With the generous donation by The Hong Kong Jockey Club Charities Trust, Jockey Club Centre for Positive Ageing (JCCPA) has launched the first pilot project in Hong Kong which strives to deliver quality service of dementia care for People with younger onset dementia.
This 3-year innovative pilot project aims to support people who are suspected/diagnosed with younger onset dementia and also their family caregivers. The project adopts the evidence-based service model based on the strategy developed by Alzheimer’s Australia (now as Dementia Australia) and the workbook namely “Working collaboratively with clients and family carers: A Practical guide to implementing the Goal Attainment Scale in younger onset dementia care services: Workbook activities”, developed by Associate Professor Victoria Traynor (University of Wollongong, Australia). With the service model, we hope to support our service targets formulate a suitable “well-being action plan” for the future. Also, to help caregivers understand their role changes and develop different coping mechanisms from a new perspective, thus, to enhance their positive caring experience, knowledge and skills, to relieve the burden for caring, and walk with people with younger onset dementia.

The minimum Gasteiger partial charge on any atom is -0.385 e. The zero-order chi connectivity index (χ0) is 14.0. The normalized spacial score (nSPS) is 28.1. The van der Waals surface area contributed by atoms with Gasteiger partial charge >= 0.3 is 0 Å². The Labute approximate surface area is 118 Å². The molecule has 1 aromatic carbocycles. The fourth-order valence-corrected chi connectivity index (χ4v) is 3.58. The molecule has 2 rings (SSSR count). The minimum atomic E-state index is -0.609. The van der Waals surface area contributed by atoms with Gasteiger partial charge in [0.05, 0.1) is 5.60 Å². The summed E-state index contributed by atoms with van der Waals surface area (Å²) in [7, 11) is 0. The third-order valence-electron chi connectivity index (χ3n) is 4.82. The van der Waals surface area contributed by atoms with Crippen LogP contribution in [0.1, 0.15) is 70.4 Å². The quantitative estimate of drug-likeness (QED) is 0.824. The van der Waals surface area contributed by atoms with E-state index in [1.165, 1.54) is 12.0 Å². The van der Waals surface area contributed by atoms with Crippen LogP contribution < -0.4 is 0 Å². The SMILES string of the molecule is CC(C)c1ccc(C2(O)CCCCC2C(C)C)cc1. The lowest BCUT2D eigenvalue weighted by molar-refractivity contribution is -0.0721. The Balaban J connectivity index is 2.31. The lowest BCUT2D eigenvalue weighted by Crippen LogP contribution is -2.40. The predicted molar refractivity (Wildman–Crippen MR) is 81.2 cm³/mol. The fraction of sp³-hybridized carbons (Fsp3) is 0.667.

Dementia is a general term for patients with an abnormal decline in brain function caused by neurodegenerative disease; it is also a disease that occurs due to the gradual loss of brain function, which affects memory, thinking, language, judgment, behavior and character of people with younger onset dementia. If dementia-related symptoms were exhibited at or before the age of 65 on oneself, it would be defined as younger onset dementia. Its clinical features would differ from people with dementia. Hence, there are many life changes and different experiences facing by people with younger onset dementia that are worth our attention.
- Younger onset dementia involves many causes, such as alcohol consumption, metabolic effect, genetic diseases, etc. The causes of younger onset dementia are more extensive than general dementia
- More related to family history
- Memory loss may not have to be the first symptom
- Behavioral, language, visual and personality changes may occur during early stages as it could be mistaken as other psychiatric conditions
- Greater chance of having difficulty with movement, gait, physical coordination, and balance
- May be as different types of dementia
Impacts and challenges:
When the symptoms of younger onset dementia appeared, many people are still at work or being the primary caregivers in the family for their elderly parents and/or young children. Therefore, people with younger onset dementia and their families may face more challenges than those being diagnosed at older age.
- Family: Changing roles from breadwinners or caregivers to being cared
- Career: Retiring from work prematurely due to compromised performance
- Social: Relatives and friends may not know or understand their circumstances and difficulties, resulting in adverse perceptions
- Financial: If people with younger onset dementia is the breadwinner of the family, it may have significant impacts on financial planning